In this inspiring and often humorous memoir, the outspoken Democratic congressman from Harlem—now the chairman of the powerful House Ways and Means Committee—tells about his early years on Lenox Avenue, being awarded a Bronze Star and a Purple Heart for wounds sustained in a horrific Korean War battle (the last bad day of his life, he says), and his many years in Congress. A charming, natural storyteller, Rangel recalls growing up in Harlem, where from the age of nine he always had at least one job, including selling the legendary Adam Clayton Powell's newspaper; his group of streetwise sophisticates who called themselves Les Garçons; and his time in law school—a decision made as much to win his grandfather's approval as to establish a career. He recounts as well his life in New York politics during the 1960s and the grueling civil rights march from Selma to Montgomery. With New York street smarts, Rangel is a tough liberal and an independent thinker, but also a collegial legislator respected by Democrats and Republicans alike who knows and honors the House's traditions. First elected to Congress in 1970, Rangel served on the House Judiciary Committee during the hearings on the articles of impeachment of President Nixon, helped found the Congressional Black Caucus, and led the fight in Congress to pressure U.S. corporations to divest from apartheid South Africa. Best of all, this is a political memoir with heart, the story of a life filled with friends, humor, and accomplishments. Charles Rangel is one of a kind, and this is the story of how he became the celebrated person and politician he is today. He opens his memoir with a preface about the 2006 elections and an outline of his goals as chairman of Ways and Means. From day one he wants to put the public first so that more Americans can say they haven't had a bad day since.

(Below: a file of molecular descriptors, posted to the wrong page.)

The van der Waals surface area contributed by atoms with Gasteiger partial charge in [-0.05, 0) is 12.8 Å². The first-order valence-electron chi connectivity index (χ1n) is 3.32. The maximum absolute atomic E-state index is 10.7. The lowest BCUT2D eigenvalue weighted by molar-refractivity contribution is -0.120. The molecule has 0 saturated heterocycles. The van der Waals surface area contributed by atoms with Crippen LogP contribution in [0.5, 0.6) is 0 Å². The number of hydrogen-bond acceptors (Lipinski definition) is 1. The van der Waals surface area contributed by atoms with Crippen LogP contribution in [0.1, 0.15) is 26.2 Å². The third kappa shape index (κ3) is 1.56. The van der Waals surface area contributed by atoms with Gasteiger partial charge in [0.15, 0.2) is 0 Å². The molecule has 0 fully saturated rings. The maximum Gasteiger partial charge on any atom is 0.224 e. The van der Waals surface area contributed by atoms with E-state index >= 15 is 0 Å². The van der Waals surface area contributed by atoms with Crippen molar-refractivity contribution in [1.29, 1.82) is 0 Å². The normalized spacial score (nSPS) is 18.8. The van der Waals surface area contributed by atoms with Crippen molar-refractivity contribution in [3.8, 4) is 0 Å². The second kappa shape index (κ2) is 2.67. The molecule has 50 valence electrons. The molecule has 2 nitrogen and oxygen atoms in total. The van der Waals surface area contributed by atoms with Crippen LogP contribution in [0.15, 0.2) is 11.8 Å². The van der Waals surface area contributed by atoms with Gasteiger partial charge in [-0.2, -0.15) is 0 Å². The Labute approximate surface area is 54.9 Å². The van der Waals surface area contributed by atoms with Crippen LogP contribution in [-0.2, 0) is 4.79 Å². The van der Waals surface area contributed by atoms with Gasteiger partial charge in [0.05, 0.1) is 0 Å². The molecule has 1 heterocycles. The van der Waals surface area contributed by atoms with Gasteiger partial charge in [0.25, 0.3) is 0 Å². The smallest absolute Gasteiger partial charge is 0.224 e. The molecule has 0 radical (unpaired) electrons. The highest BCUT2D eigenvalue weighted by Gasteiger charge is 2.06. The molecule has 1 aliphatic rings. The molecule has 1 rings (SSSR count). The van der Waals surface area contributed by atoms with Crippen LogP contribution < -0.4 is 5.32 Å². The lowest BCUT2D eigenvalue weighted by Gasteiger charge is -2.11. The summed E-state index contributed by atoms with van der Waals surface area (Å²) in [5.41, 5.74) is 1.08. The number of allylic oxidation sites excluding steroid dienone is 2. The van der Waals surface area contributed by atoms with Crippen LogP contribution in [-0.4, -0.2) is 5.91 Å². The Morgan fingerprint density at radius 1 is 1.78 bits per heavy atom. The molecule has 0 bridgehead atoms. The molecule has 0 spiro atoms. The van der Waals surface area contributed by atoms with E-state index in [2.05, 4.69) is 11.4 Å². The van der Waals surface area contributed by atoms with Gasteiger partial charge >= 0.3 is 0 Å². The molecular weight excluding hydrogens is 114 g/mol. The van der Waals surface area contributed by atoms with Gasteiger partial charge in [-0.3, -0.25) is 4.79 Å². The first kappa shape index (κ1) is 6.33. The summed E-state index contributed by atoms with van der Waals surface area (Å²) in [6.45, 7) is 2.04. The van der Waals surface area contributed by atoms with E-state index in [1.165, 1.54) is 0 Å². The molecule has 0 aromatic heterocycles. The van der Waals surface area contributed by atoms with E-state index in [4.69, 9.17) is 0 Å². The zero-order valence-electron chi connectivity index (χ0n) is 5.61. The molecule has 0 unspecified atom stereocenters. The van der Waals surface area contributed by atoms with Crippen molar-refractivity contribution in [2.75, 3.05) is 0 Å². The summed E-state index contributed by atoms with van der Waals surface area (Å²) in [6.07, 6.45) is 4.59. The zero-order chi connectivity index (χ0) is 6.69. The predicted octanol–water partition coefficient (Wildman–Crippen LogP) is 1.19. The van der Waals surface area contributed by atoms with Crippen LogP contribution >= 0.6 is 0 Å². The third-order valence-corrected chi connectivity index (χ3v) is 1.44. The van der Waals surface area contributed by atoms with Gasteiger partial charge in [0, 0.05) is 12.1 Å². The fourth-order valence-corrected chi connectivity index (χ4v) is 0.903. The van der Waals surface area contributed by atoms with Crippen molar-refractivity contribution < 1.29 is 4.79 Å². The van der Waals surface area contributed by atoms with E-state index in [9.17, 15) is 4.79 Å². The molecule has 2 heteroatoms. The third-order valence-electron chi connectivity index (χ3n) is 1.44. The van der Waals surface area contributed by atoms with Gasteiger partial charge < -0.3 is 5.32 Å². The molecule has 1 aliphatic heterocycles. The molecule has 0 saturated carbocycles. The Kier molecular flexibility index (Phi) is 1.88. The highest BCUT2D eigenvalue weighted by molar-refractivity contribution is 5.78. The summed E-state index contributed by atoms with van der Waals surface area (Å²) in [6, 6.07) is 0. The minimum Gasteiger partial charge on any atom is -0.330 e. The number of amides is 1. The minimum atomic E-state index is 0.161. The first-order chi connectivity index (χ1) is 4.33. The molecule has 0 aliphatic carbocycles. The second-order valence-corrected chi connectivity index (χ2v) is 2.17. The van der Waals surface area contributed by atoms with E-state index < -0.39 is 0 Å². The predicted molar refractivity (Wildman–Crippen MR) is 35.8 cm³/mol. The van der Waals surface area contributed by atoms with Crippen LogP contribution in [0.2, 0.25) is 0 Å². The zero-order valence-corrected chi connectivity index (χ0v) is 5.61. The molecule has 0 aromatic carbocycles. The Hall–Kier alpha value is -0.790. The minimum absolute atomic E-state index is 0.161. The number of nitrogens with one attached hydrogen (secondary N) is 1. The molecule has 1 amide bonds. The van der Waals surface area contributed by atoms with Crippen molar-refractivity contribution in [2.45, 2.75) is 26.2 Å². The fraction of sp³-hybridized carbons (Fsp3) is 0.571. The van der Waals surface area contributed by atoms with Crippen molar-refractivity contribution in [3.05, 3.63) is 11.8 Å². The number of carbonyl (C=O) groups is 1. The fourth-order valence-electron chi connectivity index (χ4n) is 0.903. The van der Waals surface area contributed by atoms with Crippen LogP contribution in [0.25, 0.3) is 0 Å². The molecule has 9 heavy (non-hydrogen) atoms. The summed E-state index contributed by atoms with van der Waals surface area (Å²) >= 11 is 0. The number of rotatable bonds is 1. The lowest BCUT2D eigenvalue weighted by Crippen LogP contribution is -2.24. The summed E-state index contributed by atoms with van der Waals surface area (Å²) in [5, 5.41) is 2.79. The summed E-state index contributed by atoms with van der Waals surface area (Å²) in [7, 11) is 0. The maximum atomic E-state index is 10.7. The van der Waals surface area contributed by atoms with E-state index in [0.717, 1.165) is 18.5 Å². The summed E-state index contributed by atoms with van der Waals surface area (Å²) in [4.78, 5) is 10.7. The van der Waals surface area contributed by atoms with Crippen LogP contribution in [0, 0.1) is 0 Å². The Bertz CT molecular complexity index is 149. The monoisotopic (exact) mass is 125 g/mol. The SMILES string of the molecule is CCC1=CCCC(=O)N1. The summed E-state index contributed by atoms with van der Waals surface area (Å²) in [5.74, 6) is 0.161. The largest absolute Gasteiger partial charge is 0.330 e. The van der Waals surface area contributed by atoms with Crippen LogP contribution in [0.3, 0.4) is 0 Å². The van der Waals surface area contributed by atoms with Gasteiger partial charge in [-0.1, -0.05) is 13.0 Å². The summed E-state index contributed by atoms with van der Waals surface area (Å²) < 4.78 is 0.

Influenced by Virgils great epic with its tragic tale of the love of Queen Dido for Aeneas comes this new and passionate story of a separate love affair between two lesser people. Didos sister Anna and one of Aeneas captains are thrown together by chance or destiny after years of wandering as refugees in a hostile world. Caught up in the web and dictates of history, they struggle to maintain the integrity of their love against the demands of the world. Events over which they have little or no control lead to nearly insurmountable challenges of loyalty to family and devotion to duty. This is their story. It is the story of love held hostage to the fate of others of far greater importance then themselves. Rising out of the dim pages of history, Didos Sister is a love story as modern as it is universal.
Essays explore the world of science, discussing such topics as the shape of the Earth, the speed of tornado winds, and the iron content of human milk.
The 1863 Nautical Magazine features South-East Asia and Australia, and reports progress on the Suez Canal and the transatlantic cable.